Rockhopper vs Italy: Weighing Legitimate Expectations Up Against Investor’s Due Diligence in M&A
Following the denial by Italian authorities to grant Rockhopper Exploration PLC (a UK upstream company; hereafter, RKH) the production concession for an oil and gas field, in May 2017, the company lodged (jointly with its Italian subsidiary, hereafter collectively referred to as the Claimant) a request for arbitration against Italy with the ICSID by relying on the Energy Chart Treaty (ECT).
This post gives a brief overview of the pending case and comment on the balance between investor’s legitimate expectations and due diligence in M&A transactions with the aim to warn the interested M&A practitioner – who spots a target company with a potential investment arbitration claim – about the timing of the purchase completion and its consequences on claimable damages.
In August 2014, the Claimant completed the acquisition of Mediterranean Oil & Gas PLC (a UK upstream company, MOG hereafter) for GBP 29.3 million in a cash and shares deal. MOG had onshore and offshore interests in Italy, Malta, and France. Among its interests in Italy, was the Ombrina Mare, a field located in the central Adriatic Sea whose exploration permit was applied for and obtained in 2005. In 2008, a hydrocarbon deposit was found and the relevant production concession submitted. However, pending the administrative procedure for the granting of the relevant production concession, the Italian Government brought about several reforms in the extraction sector which made unfeasible the exploitation of the Ombrina Mare field, given its proximity to the coastline (4 miles offshore) and to a natural reserve.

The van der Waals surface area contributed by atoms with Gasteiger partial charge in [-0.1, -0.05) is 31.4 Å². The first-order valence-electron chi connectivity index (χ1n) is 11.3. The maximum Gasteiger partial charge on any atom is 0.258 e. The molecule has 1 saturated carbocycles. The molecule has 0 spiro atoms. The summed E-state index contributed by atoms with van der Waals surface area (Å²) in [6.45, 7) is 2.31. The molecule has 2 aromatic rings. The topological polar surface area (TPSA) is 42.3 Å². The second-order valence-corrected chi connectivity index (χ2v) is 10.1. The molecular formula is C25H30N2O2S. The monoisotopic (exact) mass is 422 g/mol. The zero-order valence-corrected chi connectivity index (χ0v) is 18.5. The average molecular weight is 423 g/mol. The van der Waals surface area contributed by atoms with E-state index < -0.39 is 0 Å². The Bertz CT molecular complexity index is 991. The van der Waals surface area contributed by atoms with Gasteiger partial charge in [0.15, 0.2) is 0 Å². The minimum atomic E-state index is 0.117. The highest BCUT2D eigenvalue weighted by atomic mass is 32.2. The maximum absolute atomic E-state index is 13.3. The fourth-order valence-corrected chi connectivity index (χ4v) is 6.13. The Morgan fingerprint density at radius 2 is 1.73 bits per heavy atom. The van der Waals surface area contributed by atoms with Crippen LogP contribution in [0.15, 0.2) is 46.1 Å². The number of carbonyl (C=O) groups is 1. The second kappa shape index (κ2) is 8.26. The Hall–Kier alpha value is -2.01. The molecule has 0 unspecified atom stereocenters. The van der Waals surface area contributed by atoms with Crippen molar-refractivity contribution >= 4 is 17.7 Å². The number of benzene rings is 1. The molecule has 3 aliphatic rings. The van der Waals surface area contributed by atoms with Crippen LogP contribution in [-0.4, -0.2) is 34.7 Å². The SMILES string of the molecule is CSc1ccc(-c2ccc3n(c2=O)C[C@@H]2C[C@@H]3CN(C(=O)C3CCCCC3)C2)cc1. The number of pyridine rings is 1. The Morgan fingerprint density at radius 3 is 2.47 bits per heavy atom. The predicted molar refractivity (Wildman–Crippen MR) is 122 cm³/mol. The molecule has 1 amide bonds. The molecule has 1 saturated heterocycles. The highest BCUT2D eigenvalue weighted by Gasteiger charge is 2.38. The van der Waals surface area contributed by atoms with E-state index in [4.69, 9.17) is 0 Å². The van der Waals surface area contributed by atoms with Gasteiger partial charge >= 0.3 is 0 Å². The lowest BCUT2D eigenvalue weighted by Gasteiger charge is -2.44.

Although during the administrative procedure, MOG was given some reassurances that eventually it would have been awarded the necessary authorizations to start with the drilling, eventually, the concession application was denied by the competent Ministry.